Soul Food for Healthier Living

Growing up in a southern black household, I’ve had my share of soul food. Unfortunately, the soul food I grew to know and love was not always the healthiest. A lot of it was filled with pork and animal fat. This type of eating often leads to many health issues and conditions, shortening the quality and quantity of life. Luckily, by the time I was a teenager, I had convinced my parents to seek healthier alternatives to traditional ingredients that are used in soul food. Since becoming vegetarian, I have filled my palate with a wide assortment of vegetables, fruits, grains, herbs, and spices.

Black-Eyed Peas

Black-eyed peas are symbols of prosperity. My family eats them for every holiday, and even when it isn’t a holiday. Traditionally, they are cooked with ham, but it’s time to stir away from pork and meat flavoring.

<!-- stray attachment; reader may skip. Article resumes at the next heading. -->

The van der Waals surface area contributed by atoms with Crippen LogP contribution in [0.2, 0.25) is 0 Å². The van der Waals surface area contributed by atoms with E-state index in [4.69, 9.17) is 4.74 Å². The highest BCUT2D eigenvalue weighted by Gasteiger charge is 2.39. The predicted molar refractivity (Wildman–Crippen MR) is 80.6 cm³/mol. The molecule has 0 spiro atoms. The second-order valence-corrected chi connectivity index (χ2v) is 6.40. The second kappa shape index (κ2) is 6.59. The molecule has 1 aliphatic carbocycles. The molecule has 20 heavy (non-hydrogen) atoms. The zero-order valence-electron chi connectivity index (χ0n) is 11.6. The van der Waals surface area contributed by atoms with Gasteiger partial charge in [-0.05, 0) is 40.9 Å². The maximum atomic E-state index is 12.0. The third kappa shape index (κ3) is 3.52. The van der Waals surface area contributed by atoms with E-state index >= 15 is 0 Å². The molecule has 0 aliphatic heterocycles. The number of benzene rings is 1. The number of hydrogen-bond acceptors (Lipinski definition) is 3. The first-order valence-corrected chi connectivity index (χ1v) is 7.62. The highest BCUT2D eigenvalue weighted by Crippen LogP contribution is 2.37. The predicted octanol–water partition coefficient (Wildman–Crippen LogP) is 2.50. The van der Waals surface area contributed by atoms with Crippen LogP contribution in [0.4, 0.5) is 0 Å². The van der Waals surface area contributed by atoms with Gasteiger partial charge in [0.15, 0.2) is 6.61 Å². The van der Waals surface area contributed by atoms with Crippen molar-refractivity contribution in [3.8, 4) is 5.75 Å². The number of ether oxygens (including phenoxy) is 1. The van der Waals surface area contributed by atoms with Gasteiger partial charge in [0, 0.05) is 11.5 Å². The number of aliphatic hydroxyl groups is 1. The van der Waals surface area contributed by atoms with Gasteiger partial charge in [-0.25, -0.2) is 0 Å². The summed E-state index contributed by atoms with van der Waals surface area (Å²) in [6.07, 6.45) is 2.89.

Black-Eyed Pea Salad retrieved from “Down Home with the Neely’s” on the Food Network

Black-Eyed Pea Soup with Collard Greens and Red Bell Pepper retrieved from Food on the Table

Collard Greens

Collard greens can be used in a wide-range of recipes and are a staple of the African American and southern community. We love collard greens, especially with a lot of spice.

Spicy Collard Greens with Rice retrieved from Vegenista

Collards Stuffed with Red Beans and Rice retrieved from Fat Free Vegan

Collard Greens with Onion and Tomato retrieved from About Food

Red Beans and Rice

Red beans and rice are a flavorful staple of Creole cooking, enjoyed in both the United States and in Haiti.

Vegan Red Beans and Rice retrieved from Healthy Eating Rocks

Candied Yams

Candied yams are simply delicious and are often baked with marshmallows. There are other ways to make candied yams with simply and natural ingredients.

Candied Yams retrieved from Yummy Plants

Cornbread

Cornbread can be done so many different ways. Some people love sweet cornbread and some people love savory cornbread.

Jalapeno and Honey Cornbread retrieved from That Was Vegan

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